Although Callaway Golf officials have said on several occasions that the X Utility Prototype is designed for touring pros and will not be sold to consumers, the pendulum may be swinging in the other direction.
Ernie Els carried three of the clubs in the Open Championship.
“I told Roger (Cleveland) he should make a whole set,” joked Els, who carried the only three lofts that are made – 18, 21 and 24 degrees. This left Els in an unusual situation: A 5-iron was the longest iron in his bag.
A utility club looks a lot like a beefed-up iron and is sometimes called a utility iron. Generally the utilities have small, hollow heads with a wide sole. A hybrid, on the other hand, is slightly larger and looks more like a small fairway wood.
Because of high demand for the X Utility, Callaway shipped every available head to England for the Open. Cleveland, who designed the new club, was on site at Royal Lytham and personally bent the three utilities (one-half degree flat) used by Els.
Graeme McDowell, who tied for fifth, had an 18-degree X Utility in his bag.
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Els carries all Callaway: Besides the utility clubs, Els’ all-Callaway bag included Razr Fit driver (8.5 degree, 45 inches), X-Tour 08 3-wood (15 degree), Razr X Muscleback irons (5-PW), Jaws wedges (52 and 60 degree) and an Odyssey White Hot XG No. 1 Belly (44.5 inches, 71.5-degree lie angle, 3 degrees of loft). He played a Callaway Hex Black Tour ball.
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Top finishers use KBS shafts: Els used the 130-gram KBS Tour X-flex steel shaft in his irons, wedges and utilities. Amateurs might pay attention to this strategy. In particular, matching the shafts in irons and hybrids/utilities is gaining a measure of acceptance among skilled players.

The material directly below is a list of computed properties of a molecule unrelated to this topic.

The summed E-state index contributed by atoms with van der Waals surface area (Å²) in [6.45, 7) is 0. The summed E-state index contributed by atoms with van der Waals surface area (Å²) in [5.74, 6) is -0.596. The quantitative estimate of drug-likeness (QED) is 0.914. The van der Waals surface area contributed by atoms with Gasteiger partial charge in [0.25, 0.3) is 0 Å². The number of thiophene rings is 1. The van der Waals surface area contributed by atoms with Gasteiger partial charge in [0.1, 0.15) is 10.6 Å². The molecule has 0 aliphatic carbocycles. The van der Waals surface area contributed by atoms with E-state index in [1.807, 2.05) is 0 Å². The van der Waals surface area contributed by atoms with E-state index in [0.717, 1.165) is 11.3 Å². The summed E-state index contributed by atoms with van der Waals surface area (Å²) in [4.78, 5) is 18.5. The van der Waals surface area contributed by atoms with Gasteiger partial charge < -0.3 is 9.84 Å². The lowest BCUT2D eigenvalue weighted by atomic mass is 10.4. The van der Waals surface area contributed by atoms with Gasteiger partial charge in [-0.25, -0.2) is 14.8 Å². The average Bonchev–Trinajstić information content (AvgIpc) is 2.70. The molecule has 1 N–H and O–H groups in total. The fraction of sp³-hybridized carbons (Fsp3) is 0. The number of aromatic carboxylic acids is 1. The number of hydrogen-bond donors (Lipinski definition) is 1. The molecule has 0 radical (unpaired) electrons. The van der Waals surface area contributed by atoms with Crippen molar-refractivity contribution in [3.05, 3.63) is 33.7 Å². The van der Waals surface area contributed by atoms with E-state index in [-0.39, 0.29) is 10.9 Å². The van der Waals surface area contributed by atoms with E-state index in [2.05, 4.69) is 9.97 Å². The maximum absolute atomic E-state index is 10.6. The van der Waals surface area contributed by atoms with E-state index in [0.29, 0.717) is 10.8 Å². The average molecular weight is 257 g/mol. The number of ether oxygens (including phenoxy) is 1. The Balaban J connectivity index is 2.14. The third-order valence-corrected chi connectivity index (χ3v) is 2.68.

Adam Scott, runner-up in the Open, played the same KBS Tour X-flex shaft in his Titleist irons.
The KBS Tour shaft is designed for a rhythmic swing, while the KBS C-Taper is earmarked for a faster tempo. A Tour 90 shaft, intended primarily for amateurs, is available as well.
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Fujikura shaft in Els’ driver: Fujikura also played an important role for Els. His driver shaft was the Fujikura Motore Speeder VC 7.2.
Els used the Speeder 757 for years before switching to the VC version. The new model is a high-kick, mid-to-low launch, low-spin shaft. It also was played at the Open Championship by Padraig Harrington, Jim Furyk and Francesco Molinari.
The purple shaft used by Els should not be confused with the white Motore Speeder VC.2 Tour Spec driver shaft used by Louis Oosthuizen, Steve Stricker and Rory McIlroy. This is the lowest-launching, lowest-spinning shaft in the Motore Speeder line.
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Short shots: Scott Stallings won the PGA Tour’s True South Classic with a Mitsubishi Kuro Kage 70 X-flex in his Titleist 909D3 driver (8.5 degree) and Diamana White Board 83 X-flex in his Titleist 909F2 3-wood (13.5 degree). It was the first victory on the PGA Tour for the new Kuro Kage. . . . 126 of 156 players in the Open Championship used True Temper shafts in their iron sets. . . . Aldila won the wood shaft and hybrid shaft manufacturer counts at the Open Championship and has captured both counts at 30 of 32 PGA Tour events this year. . . . At the True South Classic, 12 new Titleist 913 drivers were in play. . . . On the eve of the Open Championship, Tiger Woods went to fresh grooves in one club, his Nike VR Pro 60-degree wedge.
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By the numbers Here are the equipment category leaders from the Open Championship:
Balls: Titleist 86, TaylorMade 19, Callaway 17, Srixon 15, Nike 14, Bridgestone 5
Drivers: TaylorMade 52, Titleist 28, Callaway 24, Ping 16, Nike 14, Cleveland 7
Fairway woods: TaylorMade 89, Titleist 49, Callaway 36, Ping 18, Nike 17, Cleveland 12, Adams 11
Irons: Titleist 33, TaylorMade 30, Callaway 22, Ping 17, Nike 15, Mizuno 8
Wedges (lob, sand and approach): Titleist 123, TaylorMade 47, Callaway 41, Cleveland 37, Nike 32, Ping 29
Hybrids: TaylorMade 24, Titleist 19, Adams 10, Callaway 4
Utilities (iron-like hybrids): Callaway 18, Mizuno 13, Srixon 4, Titleist 3, Fourteen 3
Putters: Odyssey 53, Titleist 43, Ping 17, TaylorMade 14, Nike 12
Gloves: FootJoy 54, Titleist 27, Callaway 18, TaylorMade 18
Shoes: FootJoy 82, Adidas 27, Nike 16
– Golfweek research